• At the Inside Outside School I sang along during morning circle. Later, kids learned how to smoke meat over a fire during outdoor survival class.
  • I attended the Austin Alternative School Fair, where I met a lot of great people working in alternative education.
  • I learned about Skybridge Academy's democratic process for choosing classes. This school seems to be on the cutting edge of offering the intellectual freedom of a college-like experience to students in middle school and high school.
  • Lastly, I saw kids busy at independent work at Parkside Community School.

And there are still many more alternative schools in Austin that I unfortunately did not manage to visit.

One common thread of the schools I’ve visited, and of alt ed more broadly, is that students are not approached as being primarily minds, intellects, test-takers, or grade-earners, but rather as whole human beings whose experiences, desires, and intrinsic motivations are acknowledged and valued. That is not to say that the adults in traditional schools do not or cannot approach their students in the same holistic way, but I do believe that the policies and educational structures of many traditional schools make taking that approach more difficult to realize in practice.

So what makes Austin such fertile ground for alternative schools? I imagine it’s not unrelated to the goal of “keeping Austin weird.” Progressive parenting styles likely also contribute. Perhaps Austinites are just willing to try things differently.

I believe that alt ed in Austin, like alt ed throughout the country, has its reasons to celebrate and its challenges to face.

Alternative education seems to be growing—as more people realize that their values and approaches to parenting may not align with the practices of many traditional schools. We should celebrate the fact that people are waking up to this, that they’re feeling comfortable to question the assumptions many of us hold about education and to actively seek out and construct alternatives. And we should celebrate that many kids are experiencing formal education in holistic and liberating ways.

At the same time, alt ed is not without significant challenges. The most pressing and most important of these, I believe, both in Austin and in the country at large, is to make private alternative schools more accessible and inclusive. It’s important to keep in mind that there are many families who do not have easy access to educational alternatives. Addressing this will not be an easy task, and it will not be confined only to factors within the immediate control of alternative schools. Nonetheless, alternative schools should do everything within their power to make the education they offer as accessible and inclusive as possible.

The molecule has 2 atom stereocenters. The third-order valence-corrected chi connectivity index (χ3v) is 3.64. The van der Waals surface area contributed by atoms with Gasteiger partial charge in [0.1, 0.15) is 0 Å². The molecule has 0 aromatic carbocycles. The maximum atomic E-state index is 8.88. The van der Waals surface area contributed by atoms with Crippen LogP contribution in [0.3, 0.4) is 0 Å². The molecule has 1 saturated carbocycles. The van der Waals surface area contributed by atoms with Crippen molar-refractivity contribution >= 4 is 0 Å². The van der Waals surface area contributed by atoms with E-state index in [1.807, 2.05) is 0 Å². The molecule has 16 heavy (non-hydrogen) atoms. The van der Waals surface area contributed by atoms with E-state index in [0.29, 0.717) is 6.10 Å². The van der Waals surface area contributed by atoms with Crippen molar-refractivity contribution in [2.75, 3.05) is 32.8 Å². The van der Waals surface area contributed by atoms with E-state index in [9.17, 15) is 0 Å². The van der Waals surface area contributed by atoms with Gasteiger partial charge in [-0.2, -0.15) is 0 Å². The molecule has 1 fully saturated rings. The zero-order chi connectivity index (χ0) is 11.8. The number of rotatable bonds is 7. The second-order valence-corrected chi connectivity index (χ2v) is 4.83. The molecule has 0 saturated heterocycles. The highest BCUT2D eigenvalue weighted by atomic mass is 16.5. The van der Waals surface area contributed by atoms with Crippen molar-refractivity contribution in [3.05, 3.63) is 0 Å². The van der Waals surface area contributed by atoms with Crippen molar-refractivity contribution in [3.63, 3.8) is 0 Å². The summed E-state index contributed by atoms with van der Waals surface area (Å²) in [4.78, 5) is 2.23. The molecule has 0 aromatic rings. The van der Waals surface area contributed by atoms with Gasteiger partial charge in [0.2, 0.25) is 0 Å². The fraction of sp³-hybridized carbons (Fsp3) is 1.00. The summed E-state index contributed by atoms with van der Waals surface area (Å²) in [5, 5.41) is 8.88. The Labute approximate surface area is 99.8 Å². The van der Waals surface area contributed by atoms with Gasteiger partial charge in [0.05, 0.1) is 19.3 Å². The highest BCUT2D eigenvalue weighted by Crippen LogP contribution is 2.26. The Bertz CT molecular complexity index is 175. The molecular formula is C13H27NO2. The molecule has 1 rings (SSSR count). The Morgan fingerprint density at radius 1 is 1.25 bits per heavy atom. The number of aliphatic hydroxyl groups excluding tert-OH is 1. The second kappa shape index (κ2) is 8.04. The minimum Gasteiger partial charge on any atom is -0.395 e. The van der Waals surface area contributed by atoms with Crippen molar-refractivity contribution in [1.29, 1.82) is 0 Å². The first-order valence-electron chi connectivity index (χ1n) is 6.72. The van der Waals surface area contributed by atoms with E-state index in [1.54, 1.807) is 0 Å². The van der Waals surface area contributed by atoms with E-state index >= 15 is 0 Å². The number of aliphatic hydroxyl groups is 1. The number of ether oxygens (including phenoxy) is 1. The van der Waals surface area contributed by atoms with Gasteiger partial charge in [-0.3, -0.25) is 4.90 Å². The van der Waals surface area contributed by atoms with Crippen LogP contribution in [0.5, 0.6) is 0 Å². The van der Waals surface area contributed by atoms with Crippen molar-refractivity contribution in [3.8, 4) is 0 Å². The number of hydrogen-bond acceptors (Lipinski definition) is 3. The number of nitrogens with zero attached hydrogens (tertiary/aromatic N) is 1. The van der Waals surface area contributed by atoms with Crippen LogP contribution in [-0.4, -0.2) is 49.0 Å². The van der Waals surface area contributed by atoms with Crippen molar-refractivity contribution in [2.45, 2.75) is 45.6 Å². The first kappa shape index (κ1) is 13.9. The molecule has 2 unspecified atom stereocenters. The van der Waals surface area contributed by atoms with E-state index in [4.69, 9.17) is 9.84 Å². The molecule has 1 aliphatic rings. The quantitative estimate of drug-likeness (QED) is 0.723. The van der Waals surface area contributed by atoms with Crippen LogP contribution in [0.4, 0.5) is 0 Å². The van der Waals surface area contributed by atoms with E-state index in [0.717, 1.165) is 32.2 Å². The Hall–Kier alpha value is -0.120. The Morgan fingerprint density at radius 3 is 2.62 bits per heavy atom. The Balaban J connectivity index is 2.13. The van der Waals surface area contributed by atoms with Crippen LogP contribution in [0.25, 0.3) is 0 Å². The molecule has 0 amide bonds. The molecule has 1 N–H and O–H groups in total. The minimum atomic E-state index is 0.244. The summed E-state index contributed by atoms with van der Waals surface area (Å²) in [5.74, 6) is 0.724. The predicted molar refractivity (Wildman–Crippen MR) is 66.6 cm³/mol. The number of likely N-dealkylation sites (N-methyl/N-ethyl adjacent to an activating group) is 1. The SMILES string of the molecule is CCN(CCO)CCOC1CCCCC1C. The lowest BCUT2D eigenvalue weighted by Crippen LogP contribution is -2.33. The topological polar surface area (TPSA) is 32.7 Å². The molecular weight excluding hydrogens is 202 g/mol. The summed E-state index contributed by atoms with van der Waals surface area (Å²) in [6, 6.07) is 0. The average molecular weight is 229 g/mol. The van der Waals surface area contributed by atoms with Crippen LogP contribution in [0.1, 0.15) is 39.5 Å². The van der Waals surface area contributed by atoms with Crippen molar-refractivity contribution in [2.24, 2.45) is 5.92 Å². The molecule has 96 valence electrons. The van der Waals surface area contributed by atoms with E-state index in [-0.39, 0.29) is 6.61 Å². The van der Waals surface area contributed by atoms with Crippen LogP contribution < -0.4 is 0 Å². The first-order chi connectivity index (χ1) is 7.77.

I don’t believe that there is a single approach that works for everyone. Individuals, families, and communities should each be empowered in educational decision-making. The alternative education movement—if there can be said to be such a thing—is largely about offering such freedom of choice. And although there is work to be done to ensure educational quality and genuine freedom of choice for all families, it’s exciting to see Austin offering so many options.

Michael Goldberg
 

Step outside for learning

The Inside Outside School is known for its innovative incorporation of the outdoors into its academic curriculum. This guest post from IOS director Deborah Hale is adapted from photo essays she posted earlier this month on the school’s blog. Reading this might just lead you to try a few of these activities with your own kids this summer!


We are always looking for ways to get outside for math and science. Some of the most popular ways at our school involve math trails. In fact, a few months ago I decided to write a book about math trails. I thought it would be easy because I am so passionate about the topic, but it’s hard to convey on paper the excitement of an outdoor math adventure. I'm wondering if this should be a movie instead.

On this math trail there are a few stations where students find a whiteboard with a problem typical of what we've been doing in class. They have a trail map to record their work and answers on a clipboard.

The magnetic garage door of the theater building is an excellent stop on the trail, now that we have a set of large magnetic money.

 

By the way, when you are studying money-related math outdoors, money can grow on trees . . .

 


. . . and even in the garden. This kind of math adventure is so much fun because it is a lot like an Easter egg hunt!

 

 

Speaking of Easter egg hunts, at station #3 on the trail, students found three eggs hidden under a traffic cone, each with six shells in it. The traffic cones are a great way to make it clear where the math stations are set up.

The driveway is part of our outdoor classroom. We used concrete paint to mark large number lines and a blank hundreds chart.

 

Here you can see examples of some of our manipulatives: wooden number blocks that the shop classes helped to create, felt number patches made last year in sewing classes, and wooden ten sticks. This student has just solved 82 minus 29. These activities all happened on the school grounds not far from the buildings.

Next we found out what a math trail can look like in the woods down by the creek. Upper elementary students used the stick method to measure the height of trees. All you need is a stick and a measuring tape. They also worked to find the diameter of trees after determining the circumference. The circumference is measured at 4.5 feet up from the ground. Then you divide the circumference by pi (3.14). It is great to estimate before measuring, and then you can always throw in a little subtraction when you determine the difference between the estimate and the actual measurement. A final activity was measuring the canopy of a tree.